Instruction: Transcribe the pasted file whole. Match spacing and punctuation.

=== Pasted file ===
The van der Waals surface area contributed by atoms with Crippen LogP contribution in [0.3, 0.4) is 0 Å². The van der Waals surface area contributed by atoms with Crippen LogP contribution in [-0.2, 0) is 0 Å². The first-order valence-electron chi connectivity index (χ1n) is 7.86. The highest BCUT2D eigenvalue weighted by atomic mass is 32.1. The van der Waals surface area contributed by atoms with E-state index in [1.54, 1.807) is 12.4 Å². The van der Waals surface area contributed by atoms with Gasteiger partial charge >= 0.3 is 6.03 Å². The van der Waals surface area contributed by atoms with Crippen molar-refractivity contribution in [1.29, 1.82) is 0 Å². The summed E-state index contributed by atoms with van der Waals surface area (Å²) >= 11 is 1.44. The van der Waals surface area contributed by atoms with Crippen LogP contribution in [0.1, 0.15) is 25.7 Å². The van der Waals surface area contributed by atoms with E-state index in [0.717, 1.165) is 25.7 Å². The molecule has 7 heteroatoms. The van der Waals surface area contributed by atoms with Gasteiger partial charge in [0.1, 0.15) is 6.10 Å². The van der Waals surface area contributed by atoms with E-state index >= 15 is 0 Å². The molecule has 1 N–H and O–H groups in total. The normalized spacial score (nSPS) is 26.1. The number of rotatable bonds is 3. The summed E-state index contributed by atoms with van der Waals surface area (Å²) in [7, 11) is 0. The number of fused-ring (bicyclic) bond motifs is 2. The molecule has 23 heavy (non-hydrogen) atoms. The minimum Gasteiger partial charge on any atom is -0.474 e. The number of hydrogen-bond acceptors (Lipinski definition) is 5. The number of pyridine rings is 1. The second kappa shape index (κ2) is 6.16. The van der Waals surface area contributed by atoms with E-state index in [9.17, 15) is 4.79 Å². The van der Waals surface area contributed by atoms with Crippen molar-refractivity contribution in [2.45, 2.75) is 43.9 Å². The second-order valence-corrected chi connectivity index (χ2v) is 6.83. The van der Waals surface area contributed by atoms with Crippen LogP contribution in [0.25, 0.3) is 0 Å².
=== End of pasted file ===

The van der Waals surface area contributed by atoms with Crippen LogP contribution in [0.3, 0.4) is 0 Å². The van der Waals surface area contributed by atoms with Crippen LogP contribution in [-0.2, 0) is 0 Å². The first-order valence-electron chi connectivity index (χ1n) is 7.86. The highest BCUT2D eigenvalue weighted by atomic mass is 32.1. The van der Waals surface area contributed by atoms with E-state index in [1.54, 1.807) is 12.4 Å². The van der Waals surface area contributed by atoms with Gasteiger partial charge >= 0.3 is 6.03 Å². The van der Waals surface area contributed by atoms with Crippen molar-refractivity contribution in [1.29, 1.82) is 0 Å². The summed E-state index contributed by atoms with van der Waals surface area (Å²) >= 11 is 1.44. The van der Waals surface area contributed by atoms with Crippen LogP contribution in [0.1, 0.15) is 25.7 Å². The van der Waals surface area contributed by atoms with E-state index in [0.717, 1.165) is 25.7 Å². The molecule has 7 heteroatoms. The van der Waals surface area contributed by atoms with Gasteiger partial charge in [0.1, 0.15) is 6.10 Å². The van der Waals surface area contributed by atoms with E-state index >= 15 is 0 Å². The molecule has 1 N–H and O–H groups in total. The normalized spacial score (nSPS) is 26.1. The number of rotatable bonds is 3. The summed E-state index contributed by atoms with van der Waals surface area (Å²) in [7, 11) is 0. The number of fused-ring (bicyclic) bond motifs is 2. The molecule has 23 heavy (non-hydrogen) atoms. The minimum Gasteiger partial charge on any atom is -0.474 e. The number of hydrogen-bond acceptors (Lipinski definition) is 5. The number of pyridine rings is 1. The second kappa shape index (κ2) is 6.16. The van der Waals surface area contributed by atoms with E-state index in [9.17, 15) is 4.79 Å². The van der Waals surface area contributed by atoms with Crippen molar-refractivity contribution in [2.45, 2.75) is 43.9 Å². The second-order valence-corrected chi connectivity index (χ2v) is 6.83. The van der Waals surface area contributed by atoms with Crippen LogP contribution in [0.25, 0.3) is 0 Å².